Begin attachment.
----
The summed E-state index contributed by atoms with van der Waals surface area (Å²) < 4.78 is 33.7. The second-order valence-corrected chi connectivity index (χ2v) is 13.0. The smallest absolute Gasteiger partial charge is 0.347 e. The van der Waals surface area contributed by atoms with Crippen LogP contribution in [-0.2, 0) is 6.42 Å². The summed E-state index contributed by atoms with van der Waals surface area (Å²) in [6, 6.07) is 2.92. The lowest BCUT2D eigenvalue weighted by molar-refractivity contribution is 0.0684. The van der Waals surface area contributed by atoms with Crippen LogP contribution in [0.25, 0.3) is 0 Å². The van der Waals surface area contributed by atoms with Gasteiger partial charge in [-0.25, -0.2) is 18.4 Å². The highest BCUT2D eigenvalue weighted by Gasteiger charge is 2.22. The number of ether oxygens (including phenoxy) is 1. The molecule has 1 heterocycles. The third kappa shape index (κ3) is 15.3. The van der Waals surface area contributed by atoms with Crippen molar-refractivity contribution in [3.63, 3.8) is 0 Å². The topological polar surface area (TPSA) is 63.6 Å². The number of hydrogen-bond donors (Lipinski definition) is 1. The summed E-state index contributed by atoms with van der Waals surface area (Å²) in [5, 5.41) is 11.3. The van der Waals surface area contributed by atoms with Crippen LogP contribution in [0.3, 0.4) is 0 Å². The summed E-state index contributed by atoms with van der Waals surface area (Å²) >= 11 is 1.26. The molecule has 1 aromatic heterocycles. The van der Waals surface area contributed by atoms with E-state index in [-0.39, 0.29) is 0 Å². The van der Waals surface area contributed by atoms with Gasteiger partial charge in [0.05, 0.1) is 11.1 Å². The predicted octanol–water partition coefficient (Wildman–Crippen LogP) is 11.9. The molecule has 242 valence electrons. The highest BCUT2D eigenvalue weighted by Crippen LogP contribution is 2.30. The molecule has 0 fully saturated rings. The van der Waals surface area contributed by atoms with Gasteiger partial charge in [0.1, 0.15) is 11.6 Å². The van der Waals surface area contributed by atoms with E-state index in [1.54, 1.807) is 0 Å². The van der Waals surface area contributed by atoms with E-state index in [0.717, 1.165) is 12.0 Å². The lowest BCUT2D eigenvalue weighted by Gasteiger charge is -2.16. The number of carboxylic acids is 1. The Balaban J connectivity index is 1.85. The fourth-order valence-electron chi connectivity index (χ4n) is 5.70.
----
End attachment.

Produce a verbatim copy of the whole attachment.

The summed E-state index contributed by atoms with van der Waals surface area (Å²) < 4.78 is 33.7. The second-order valence-corrected chi connectivity index (χ2v) is 13.0. The smallest absolute Gasteiger partial charge is 0.347 e. The van der Waals surface area contributed by atoms with Crippen LogP contribution in [-0.2, 0) is 6.42 Å². The summed E-state index contributed by atoms with van der Waals surface area (Å²) in [6, 6.07) is 2.92. The lowest BCUT2D eigenvalue weighted by molar-refractivity contribution is 0.0684. The van der Waals surface area contributed by atoms with Crippen LogP contribution in [0.25, 0.3) is 0 Å². The van der Waals surface area contributed by atoms with Gasteiger partial charge in [-0.25, -0.2) is 18.4 Å². The highest BCUT2D eigenvalue weighted by Gasteiger charge is 2.22. The number of ether oxygens (including phenoxy) is 1. The molecule has 1 heterocycles. The third kappa shape index (κ3) is 15.3. The van der Waals surface area contributed by atoms with Crippen molar-refractivity contribution in [3.63, 3.8) is 0 Å². The topological polar surface area (TPSA) is 63.6 Å². The number of hydrogen-bond donors (Lipinski definition) is 1. The summed E-state index contributed by atoms with van der Waals surface area (Å²) in [5, 5.41) is 11.3. The van der Waals surface area contributed by atoms with Crippen LogP contribution in [0.3, 0.4) is 0 Å². The summed E-state index contributed by atoms with van der Waals surface area (Å²) >= 11 is 1.26. The molecule has 1 aromatic heterocycles. The van der Waals surface area contributed by atoms with E-state index in [-0.39, 0.29) is 0 Å². The van der Waals surface area contributed by atoms with Gasteiger partial charge in [0.05, 0.1) is 11.1 Å². The predicted octanol–water partition coefficient (Wildman–Crippen LogP) is 11.9. The molecule has 242 valence electrons. The highest BCUT2D eigenvalue weighted by Crippen LogP contribution is 2.30. The molecule has 0 fully saturated rings. The van der Waals surface area contributed by atoms with Gasteiger partial charge in [0.1, 0.15) is 11.6 Å². The van der Waals surface area contributed by atoms with E-state index in [1.54, 1.807) is 0 Å². The van der Waals surface area contributed by atoms with E-state index in [0.717, 1.165) is 12.0 Å². The lowest BCUT2D eigenvalue weighted by Gasteiger charge is -2.16. The number of carboxylic acids is 1. The Balaban J connectivity index is 1.85. The fourth-order valence-electron chi connectivity index (χ4n) is 5.70.